I’m sure by now many of you have seen the recent cover of TIME magazine stating that exercise doesn’t matter for weight loss. As you might imagine, we at Beachbody are a little incredulous at this premise. After all, we have files filled with thousands of individuals who’ve used exercise to dramatically change their bodies. Could we be the ones who are mistaken? Could all of those transformations have happened from dietary change alone? Today, let’s take an analytical look at how we lose weight.
This article is going to deviate from our usual approach. As a person who has spent most of his life altering human physiques, I’m going to deconstruct the TIME article from top to bottom and try to make some sense out of what seems like a very unlikely premise. Let’s begin with the tagline:
” . . . because exercise makes us hungry or because we want to reward ourselves, many people eat more—and eat more junk food, like doughnuts—after going to the gym.”
Could it be true? After all, exercise not only makes you want to eat more, but it requires that your body consume more calories to recover from a breakdown of body tissue. What’s unclear at this point is where the “junk food, like doughnuts” came from. My experience with Beachbody customers (and others over the last 25 years) is exactly the opposite; exercise actually leads to better eating habits because a body in tune with its needs craves healthier foods. But this is the tag line of an article that’s going to circulate worldwide. Certainly, the author is about to present some compelling evidence for his argument. John Cloud proceeds to inform us:
“One of the most widely accepted, commonly repeated assumptions in our culture is that if you exercise, you will lose weight. But I exercise all the time, and since I ended that relationship and cut most of those desserts, my weight has returned to the same 163 lb. it has been most of my adult life.”
His personal example of how exercise has not helped him lose weight seems to have left him rather bitter. “I have exercised like this—obsessively, a bit grimly—for years,” he states. “But recently I began to wonder: Why am I doing this?” To me it revived memories of Gina Kolata’s best-selling drivel from last year blaming the obesity epidemic on our genes, where her entire argument was based around her brother training for a marathon and losing only 3 pounds. But certainly, the cover story of TIME wasn’t going to be based on one man’s personal weight loss odyssey.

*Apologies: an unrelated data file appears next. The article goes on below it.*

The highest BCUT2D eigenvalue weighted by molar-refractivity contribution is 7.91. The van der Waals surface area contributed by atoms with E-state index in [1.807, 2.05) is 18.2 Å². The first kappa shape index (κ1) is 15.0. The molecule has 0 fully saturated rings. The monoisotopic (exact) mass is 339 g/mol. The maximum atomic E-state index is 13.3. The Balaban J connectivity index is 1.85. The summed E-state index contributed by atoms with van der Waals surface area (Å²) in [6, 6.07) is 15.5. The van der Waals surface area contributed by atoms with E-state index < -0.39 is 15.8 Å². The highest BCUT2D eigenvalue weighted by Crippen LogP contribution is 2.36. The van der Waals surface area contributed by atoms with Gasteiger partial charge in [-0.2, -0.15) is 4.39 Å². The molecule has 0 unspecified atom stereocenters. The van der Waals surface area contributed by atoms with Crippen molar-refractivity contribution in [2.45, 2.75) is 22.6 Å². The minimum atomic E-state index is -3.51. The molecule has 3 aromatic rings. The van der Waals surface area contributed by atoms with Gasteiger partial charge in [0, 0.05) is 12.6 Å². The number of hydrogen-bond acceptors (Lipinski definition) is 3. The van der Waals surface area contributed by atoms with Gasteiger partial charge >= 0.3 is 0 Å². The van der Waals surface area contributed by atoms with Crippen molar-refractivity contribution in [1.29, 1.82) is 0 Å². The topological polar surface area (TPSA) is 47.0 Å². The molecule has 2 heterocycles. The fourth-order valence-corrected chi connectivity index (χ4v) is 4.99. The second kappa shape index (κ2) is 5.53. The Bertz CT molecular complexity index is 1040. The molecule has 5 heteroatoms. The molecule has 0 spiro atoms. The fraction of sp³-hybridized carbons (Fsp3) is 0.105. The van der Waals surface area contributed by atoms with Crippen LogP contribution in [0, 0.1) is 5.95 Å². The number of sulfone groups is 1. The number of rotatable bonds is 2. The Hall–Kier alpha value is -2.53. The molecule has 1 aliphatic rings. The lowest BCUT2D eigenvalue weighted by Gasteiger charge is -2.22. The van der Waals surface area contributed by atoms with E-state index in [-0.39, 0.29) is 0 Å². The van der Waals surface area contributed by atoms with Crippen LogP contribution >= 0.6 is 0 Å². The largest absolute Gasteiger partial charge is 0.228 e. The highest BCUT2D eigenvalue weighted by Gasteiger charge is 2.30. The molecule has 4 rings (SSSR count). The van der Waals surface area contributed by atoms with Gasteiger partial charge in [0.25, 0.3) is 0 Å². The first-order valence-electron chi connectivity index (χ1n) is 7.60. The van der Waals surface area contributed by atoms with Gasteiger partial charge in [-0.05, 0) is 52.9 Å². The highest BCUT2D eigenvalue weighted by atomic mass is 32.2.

If only Cloud and Kolata were members of the Message Boards, we could have told them how to break plateaus using a simple periodizational approach. Of course, this may have hurt their bank accounts, but at least they’d be less disenfranchised with the fitness industry, as well as a lot healthier.
But I digress. Next, Cloud states:
“Still, as one major study—the Minnesota Heart Survey—found, more of us at least say we exercise regularly. The survey ran from 1980, when only 47% of respondents said they engaged in regular exercise, to 2000, when the figure had grown to 57%.”
At least he used “at least say,” because other studies don’t back this up. In fact, numerous studies published this decade show that children exercise somewhere between 20 percent and 25 percent less than they did in the 1970s, while only eating approximately 3 percent more calories. Statistics tell us that childhood obesity rates are over 30 percent nationwide, and over 40 percent in some demographics. Obese children are 99 percent more likely to wind up as obese adults than non-obese children. In fact, we don’t need statistics to tell us this at all. We just need to be observant. The absence of children playing in the streets, the empty bike racks at schools, the prevalence of video games, and the increase in things to watch on TV should make it easy to draw this conclusion sans further input. Using this background, Cloud gets down to the nitty-gritty:
“In general, for weight loss, exercise is pretty useless,'” says Eric Ravussin, chair in diabetes and metabolism at Louisiana State University and a prominent exercise researcher.”